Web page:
The younger Sharif played a key role in keeping together a coalition of disparate parties for 16 months after parliament voted former premier and rival Imran Khan out of office in 2022, and in securing a last gasp International Monetary Fund (IMF) deal in 2023.
Shehbaz Sharif became prime minister as the PML-N buried differences with the powerful military in the face of their common rival, Khan, who was at odds with top generals over policy differences.
At the time, Nawaz Sharif was in self-imposed exile in London and disqualified from holding public office.
Before his stint as prime minister, the younger Sharif was known more as a good administrator than a politician, having served as chief minister thrice in the country’s largest province, Punjab.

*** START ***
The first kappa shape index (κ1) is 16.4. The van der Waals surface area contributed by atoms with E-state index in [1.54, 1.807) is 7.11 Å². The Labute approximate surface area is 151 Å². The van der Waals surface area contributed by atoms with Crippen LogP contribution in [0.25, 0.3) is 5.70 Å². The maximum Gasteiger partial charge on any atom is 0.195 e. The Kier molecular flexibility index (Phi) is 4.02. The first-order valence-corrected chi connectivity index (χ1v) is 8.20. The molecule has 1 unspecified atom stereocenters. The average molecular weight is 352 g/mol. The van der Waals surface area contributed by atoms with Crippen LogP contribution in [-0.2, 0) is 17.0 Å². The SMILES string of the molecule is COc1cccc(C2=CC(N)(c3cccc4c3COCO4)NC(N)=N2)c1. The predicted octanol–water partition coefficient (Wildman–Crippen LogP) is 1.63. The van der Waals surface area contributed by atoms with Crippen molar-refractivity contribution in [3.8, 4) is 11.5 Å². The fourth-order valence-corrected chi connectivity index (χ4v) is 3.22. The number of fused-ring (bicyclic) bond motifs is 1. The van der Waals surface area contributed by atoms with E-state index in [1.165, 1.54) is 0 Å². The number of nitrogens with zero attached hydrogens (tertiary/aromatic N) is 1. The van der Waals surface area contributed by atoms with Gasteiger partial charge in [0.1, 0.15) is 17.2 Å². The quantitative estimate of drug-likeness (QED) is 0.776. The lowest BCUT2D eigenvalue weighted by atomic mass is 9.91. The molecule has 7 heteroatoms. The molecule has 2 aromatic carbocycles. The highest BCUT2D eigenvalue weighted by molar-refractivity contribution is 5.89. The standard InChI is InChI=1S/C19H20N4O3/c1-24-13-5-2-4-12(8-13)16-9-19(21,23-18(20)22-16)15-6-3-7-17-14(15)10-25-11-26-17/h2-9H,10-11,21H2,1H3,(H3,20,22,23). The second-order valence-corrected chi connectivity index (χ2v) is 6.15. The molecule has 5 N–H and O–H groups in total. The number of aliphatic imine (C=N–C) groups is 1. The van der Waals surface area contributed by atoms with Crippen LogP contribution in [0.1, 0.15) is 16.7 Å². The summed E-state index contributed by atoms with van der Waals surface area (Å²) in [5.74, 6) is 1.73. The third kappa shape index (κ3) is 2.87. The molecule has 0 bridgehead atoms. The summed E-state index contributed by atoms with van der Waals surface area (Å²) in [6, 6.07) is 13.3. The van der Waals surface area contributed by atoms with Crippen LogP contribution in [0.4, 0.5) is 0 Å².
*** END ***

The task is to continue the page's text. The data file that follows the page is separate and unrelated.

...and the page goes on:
But as prime minister, he quickly took on the role of peacemaker between coalition parties often at odds with one another over key policies.
Shehbaz Sharif’s biggest achievement in his short tenure was clinching a bailout from the IMF with Pakistan on the brink of a debt default. The deal was signed after Sharif personally called on IMF chief Kristalina Georgieva last June.
However, under his government, inflation touched a high of 38 percent with record depreciation of the rupee currency — mainly due to structural reforms necessitated by the IMF program to stabilize the economy.
He blames the economic meltdown on Khan’s government, which he says broke an agreement with IMF just before he was ousted. Sharif said his government had to introduce a slew of reforms and scrap subsidies, causing inflation to surge.
KEY CHALLENGES